My Name is Bilal (Hardcover)

By Asma Mobin-Uddin, Barbara Kiwak (Illustrator)

Boyds Mills Press, 9781590781753, 32pp.

Publication Date: August 1, 2005

List Price: 17.99*
* Individual store prices may vary.


A young boy wrestles with his Muslim identify in this picture book for children written by Dr. Asma Mobin-Uddin, with illustrations by Barbara Kiwak.

When Bilal and his sister Ayesha move with their family, they have to attend a new school. They soon find out that they may be the only Muslim students there. When Bilal sees his sister bullied on their first day, he worries about being teased himself, and thinks it might be best if his classmates didn't know that he is Muslim. Maybe if he tells kids his name is Bill, rather than Bilal, then they would leave him alone. Mr. Ali, one of Bilal's teachers and also Muslim, sees how Bilal is struggling. He gives Bilal a book about the first person to give the call to prayer during the time of the Prophet Muhammad. That person was another Bilal: Bilal Ibn Rabah. What Bilal learns from the book forms the compelling story of a young boy grappling with his identity.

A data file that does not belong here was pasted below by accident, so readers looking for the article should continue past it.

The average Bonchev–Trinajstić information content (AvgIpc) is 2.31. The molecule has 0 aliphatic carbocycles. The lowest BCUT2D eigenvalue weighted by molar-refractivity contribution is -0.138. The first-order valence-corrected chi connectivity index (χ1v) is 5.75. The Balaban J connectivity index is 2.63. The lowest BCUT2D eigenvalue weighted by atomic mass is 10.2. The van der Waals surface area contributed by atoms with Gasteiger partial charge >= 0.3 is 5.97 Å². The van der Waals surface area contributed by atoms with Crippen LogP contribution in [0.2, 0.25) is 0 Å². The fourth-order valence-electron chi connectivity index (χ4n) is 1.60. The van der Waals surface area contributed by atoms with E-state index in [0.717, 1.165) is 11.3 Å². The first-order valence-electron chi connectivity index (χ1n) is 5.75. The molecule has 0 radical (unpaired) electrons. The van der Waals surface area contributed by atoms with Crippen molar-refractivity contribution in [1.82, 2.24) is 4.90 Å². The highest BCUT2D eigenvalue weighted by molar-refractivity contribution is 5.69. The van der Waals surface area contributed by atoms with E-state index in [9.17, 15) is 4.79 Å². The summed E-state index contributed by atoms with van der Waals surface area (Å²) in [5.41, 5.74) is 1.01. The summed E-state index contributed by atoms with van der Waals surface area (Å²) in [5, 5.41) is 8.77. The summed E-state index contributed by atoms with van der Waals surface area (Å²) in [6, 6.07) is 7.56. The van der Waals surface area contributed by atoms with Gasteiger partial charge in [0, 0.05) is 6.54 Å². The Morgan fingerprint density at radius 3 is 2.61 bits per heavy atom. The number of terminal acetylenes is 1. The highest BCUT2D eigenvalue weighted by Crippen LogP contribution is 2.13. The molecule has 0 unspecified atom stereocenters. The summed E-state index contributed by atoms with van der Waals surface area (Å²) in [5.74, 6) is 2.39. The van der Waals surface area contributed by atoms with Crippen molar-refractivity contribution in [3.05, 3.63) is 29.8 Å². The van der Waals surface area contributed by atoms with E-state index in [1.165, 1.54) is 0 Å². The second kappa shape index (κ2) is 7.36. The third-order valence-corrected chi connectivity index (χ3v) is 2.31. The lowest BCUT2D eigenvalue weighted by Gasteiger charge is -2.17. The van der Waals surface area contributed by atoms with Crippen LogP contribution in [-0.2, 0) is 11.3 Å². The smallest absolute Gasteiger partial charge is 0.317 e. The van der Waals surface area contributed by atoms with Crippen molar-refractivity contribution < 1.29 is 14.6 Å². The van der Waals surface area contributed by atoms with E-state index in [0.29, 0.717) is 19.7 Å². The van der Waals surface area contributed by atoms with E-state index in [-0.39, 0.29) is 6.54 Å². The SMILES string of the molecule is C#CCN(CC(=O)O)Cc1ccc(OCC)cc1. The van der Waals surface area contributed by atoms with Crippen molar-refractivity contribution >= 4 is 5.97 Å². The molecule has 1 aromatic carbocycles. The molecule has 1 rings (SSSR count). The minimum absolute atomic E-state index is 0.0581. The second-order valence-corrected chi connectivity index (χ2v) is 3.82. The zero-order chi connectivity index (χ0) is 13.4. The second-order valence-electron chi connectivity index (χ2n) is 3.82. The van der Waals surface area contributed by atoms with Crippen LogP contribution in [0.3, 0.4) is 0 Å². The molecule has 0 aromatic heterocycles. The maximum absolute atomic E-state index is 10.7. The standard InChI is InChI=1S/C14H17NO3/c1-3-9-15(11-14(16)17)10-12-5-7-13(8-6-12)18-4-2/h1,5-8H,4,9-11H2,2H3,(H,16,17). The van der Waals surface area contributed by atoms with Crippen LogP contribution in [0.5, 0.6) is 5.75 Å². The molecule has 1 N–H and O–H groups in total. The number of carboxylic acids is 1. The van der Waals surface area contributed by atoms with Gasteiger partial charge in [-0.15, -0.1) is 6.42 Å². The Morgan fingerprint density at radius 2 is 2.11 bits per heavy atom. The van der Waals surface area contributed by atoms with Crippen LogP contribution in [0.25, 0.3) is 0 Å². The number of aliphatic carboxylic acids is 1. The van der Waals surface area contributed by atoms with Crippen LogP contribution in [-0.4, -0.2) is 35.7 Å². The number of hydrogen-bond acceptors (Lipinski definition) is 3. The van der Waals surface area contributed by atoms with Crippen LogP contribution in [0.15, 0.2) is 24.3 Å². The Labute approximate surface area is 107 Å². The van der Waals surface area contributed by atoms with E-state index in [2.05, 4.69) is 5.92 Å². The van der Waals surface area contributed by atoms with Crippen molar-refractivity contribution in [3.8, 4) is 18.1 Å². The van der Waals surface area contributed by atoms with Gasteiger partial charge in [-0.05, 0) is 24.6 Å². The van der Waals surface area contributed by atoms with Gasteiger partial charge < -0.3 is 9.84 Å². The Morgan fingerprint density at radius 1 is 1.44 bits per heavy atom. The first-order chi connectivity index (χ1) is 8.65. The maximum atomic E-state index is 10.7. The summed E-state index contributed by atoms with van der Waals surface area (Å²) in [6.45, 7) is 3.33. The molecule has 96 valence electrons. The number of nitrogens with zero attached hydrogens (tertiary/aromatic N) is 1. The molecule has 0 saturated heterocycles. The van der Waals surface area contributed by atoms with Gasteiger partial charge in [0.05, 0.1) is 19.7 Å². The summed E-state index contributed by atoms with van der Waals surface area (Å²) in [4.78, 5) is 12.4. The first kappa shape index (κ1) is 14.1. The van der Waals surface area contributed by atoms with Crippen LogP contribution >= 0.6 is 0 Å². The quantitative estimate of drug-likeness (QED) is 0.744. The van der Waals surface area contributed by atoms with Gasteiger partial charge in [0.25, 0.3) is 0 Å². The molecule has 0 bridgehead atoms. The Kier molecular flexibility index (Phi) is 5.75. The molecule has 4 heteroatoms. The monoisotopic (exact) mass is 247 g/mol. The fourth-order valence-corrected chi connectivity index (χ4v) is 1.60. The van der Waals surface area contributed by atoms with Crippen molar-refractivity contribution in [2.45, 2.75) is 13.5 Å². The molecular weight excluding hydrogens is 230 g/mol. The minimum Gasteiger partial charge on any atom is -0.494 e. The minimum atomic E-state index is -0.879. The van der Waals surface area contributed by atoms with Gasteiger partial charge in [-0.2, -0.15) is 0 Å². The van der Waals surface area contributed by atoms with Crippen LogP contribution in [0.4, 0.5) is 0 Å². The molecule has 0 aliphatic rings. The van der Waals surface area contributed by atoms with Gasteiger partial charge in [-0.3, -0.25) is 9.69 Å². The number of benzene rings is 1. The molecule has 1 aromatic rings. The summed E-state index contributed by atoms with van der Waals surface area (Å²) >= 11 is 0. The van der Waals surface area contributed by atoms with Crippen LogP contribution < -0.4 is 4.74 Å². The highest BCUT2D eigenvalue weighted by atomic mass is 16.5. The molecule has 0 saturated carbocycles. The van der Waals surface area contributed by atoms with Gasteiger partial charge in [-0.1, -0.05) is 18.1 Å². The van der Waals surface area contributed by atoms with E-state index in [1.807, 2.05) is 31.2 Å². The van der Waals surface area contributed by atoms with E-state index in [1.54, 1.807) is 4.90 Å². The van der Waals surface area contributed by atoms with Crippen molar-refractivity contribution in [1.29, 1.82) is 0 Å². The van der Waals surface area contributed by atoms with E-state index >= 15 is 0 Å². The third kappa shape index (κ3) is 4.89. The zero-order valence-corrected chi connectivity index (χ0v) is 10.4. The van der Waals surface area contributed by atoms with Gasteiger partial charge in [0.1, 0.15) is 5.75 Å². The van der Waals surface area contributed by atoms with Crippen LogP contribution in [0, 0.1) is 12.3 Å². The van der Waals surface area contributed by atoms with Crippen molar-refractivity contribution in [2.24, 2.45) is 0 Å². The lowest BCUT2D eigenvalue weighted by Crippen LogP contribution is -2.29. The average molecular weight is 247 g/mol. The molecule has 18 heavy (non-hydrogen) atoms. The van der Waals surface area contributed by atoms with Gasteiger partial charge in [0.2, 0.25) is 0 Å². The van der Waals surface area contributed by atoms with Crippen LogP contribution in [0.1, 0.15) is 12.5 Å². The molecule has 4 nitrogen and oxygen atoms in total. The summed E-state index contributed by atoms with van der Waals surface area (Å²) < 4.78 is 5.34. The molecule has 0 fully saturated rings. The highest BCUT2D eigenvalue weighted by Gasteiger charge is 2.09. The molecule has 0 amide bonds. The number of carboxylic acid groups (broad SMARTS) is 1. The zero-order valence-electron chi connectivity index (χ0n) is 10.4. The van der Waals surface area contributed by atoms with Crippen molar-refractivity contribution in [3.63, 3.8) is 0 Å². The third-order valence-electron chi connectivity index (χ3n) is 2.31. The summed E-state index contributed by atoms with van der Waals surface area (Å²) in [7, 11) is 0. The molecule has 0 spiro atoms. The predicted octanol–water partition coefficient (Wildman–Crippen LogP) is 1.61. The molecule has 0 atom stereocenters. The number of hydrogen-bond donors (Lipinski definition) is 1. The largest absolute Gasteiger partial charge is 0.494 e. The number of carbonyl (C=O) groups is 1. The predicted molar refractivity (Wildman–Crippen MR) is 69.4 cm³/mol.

About the Author

Dr. Asma Mobin-Uddin is a pediatrician and an active member of her local Muslim community. She decided to write about the Muslim-American experience because she had difficulty finding good books on this subject to read to her children.

Barbara Kiwak is a commercial illustrator whose clients have included Time-Life, Readers Digest, Highlights for Children, and The World Wildlife Fund. She has had numerous showings of her fine art in the Baltimore/Washington area, where she makes her home.

Praise For My Name is Bilal

"An important book for most libraries as it will enhance discussions of cultural diversity and understanding." —School Library Journal

"A good starting place for discussions of cultural differences, prejudice, and respect for the beliefs of others." —Booklist

"Tackles a timely topic and raises some true-to-life situations. . . . Does a good job of presenting encouraging, positive images that contemporary Muslims in particular can embrace." —Publishers Weekly